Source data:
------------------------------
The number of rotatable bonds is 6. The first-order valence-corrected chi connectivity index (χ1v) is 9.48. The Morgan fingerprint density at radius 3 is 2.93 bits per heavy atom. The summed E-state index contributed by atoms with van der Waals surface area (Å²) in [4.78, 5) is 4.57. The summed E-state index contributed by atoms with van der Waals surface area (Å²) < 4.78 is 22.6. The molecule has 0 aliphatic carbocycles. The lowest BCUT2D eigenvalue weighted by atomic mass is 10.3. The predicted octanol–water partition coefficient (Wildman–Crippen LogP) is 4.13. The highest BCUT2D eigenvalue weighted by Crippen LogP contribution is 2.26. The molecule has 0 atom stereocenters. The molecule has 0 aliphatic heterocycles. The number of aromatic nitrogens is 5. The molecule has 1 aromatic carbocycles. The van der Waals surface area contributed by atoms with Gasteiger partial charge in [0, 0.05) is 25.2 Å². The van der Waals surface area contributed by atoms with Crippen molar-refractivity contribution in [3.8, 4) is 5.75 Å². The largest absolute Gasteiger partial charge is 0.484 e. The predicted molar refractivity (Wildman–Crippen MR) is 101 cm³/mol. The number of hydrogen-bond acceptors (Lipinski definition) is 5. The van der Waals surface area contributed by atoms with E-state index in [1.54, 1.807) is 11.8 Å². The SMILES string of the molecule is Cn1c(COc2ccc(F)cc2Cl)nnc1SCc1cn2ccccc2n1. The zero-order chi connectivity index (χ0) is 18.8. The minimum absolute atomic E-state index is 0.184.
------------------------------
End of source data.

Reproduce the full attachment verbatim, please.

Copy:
The number of rotatable bonds is 6. The first-order valence-corrected chi connectivity index (χ1v) is 9.48. The Morgan fingerprint density at radius 3 is 2.93 bits per heavy atom. The summed E-state index contributed by atoms with van der Waals surface area (Å²) in [4.78, 5) is 4.57. The summed E-state index contributed by atoms with van der Waals surface area (Å²) < 4.78 is 22.6. The molecule has 0 aliphatic carbocycles. The lowest BCUT2D eigenvalue weighted by atomic mass is 10.3. The predicted octanol–water partition coefficient (Wildman–Crippen LogP) is 4.13. The highest BCUT2D eigenvalue weighted by Crippen LogP contribution is 2.26. The molecule has 0 atom stereocenters. The molecule has 0 aliphatic heterocycles. The number of aromatic nitrogens is 5. The molecule has 1 aromatic carbocycles. The van der Waals surface area contributed by atoms with Gasteiger partial charge in [0, 0.05) is 25.2 Å². The van der Waals surface area contributed by atoms with Crippen molar-refractivity contribution in [3.8, 4) is 5.75 Å². The largest absolute Gasteiger partial charge is 0.484 e. The predicted molar refractivity (Wildman–Crippen MR) is 101 cm³/mol. The number of hydrogen-bond acceptors (Lipinski definition) is 5. The van der Waals surface area contributed by atoms with E-state index in [1.54, 1.807) is 11.8 Å². The SMILES string of the molecule is Cn1c(COc2ccc(F)cc2Cl)nnc1SCc1cn2ccccc2n1. The zero-order chi connectivity index (χ0) is 18.8. The minimum absolute atomic E-state index is 0.184.